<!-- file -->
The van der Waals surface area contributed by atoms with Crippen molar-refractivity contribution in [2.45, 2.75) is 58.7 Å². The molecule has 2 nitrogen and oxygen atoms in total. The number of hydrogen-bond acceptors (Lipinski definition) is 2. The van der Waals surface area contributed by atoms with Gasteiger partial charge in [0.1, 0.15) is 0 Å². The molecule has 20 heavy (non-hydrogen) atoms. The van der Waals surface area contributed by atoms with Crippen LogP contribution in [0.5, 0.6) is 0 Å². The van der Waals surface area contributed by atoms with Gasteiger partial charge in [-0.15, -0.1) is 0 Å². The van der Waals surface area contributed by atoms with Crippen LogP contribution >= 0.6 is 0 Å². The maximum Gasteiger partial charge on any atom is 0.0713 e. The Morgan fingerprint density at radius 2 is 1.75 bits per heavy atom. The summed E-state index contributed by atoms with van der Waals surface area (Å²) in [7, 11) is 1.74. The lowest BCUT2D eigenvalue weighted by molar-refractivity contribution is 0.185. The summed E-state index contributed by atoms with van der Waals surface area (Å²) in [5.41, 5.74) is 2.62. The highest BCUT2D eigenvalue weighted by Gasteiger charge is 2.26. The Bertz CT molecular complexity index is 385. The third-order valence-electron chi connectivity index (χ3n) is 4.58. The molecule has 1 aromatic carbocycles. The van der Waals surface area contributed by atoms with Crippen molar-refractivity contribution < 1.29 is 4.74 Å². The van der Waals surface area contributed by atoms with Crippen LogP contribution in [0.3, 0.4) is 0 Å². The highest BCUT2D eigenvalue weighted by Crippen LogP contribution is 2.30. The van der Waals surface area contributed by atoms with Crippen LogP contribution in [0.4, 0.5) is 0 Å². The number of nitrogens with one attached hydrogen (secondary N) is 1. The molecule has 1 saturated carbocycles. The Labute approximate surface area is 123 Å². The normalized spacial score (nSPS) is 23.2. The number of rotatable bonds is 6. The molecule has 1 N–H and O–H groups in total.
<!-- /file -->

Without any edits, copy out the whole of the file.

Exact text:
The van der Waals surface area contributed by atoms with Crippen molar-refractivity contribution in [2.45, 2.75) is 58.7 Å². The molecule has 2 nitrogen and oxygen atoms in total. The number of hydrogen-bond acceptors (Lipinski definition) is 2. The van der Waals surface area contributed by atoms with Gasteiger partial charge in [0.1, 0.15) is 0 Å². The molecule has 20 heavy (non-hydrogen) atoms. The van der Waals surface area contributed by atoms with Crippen LogP contribution in [0.5, 0.6) is 0 Å². The van der Waals surface area contributed by atoms with Gasteiger partial charge in [-0.15, -0.1) is 0 Å². The van der Waals surface area contributed by atoms with Crippen LogP contribution >= 0.6 is 0 Å². The maximum Gasteiger partial charge on any atom is 0.0713 e. The Morgan fingerprint density at radius 2 is 1.75 bits per heavy atom. The summed E-state index contributed by atoms with van der Waals surface area (Å²) in [7, 11) is 1.74. The lowest BCUT2D eigenvalue weighted by molar-refractivity contribution is 0.185. The summed E-state index contributed by atoms with van der Waals surface area (Å²) in [5.41, 5.74) is 2.62. The highest BCUT2D eigenvalue weighted by Gasteiger charge is 2.26. The Bertz CT molecular complexity index is 385. The third-order valence-electron chi connectivity index (χ3n) is 4.58. The molecule has 1 aromatic carbocycles. The van der Waals surface area contributed by atoms with Crippen molar-refractivity contribution < 1.29 is 4.74 Å². The van der Waals surface area contributed by atoms with Crippen LogP contribution in [0.3, 0.4) is 0 Å². The highest BCUT2D eigenvalue weighted by Crippen LogP contribution is 2.30. The van der Waals surface area contributed by atoms with Crippen LogP contribution in [0.4, 0.5) is 0 Å². The number of nitrogens with one attached hydrogen (secondary N) is 1. The molecule has 1 saturated carbocycles. The Labute approximate surface area is 123 Å². The normalized spacial score (nSPS) is 23.2. The number of rotatable bonds is 6. The molecule has 1 N–H and O–H groups in total.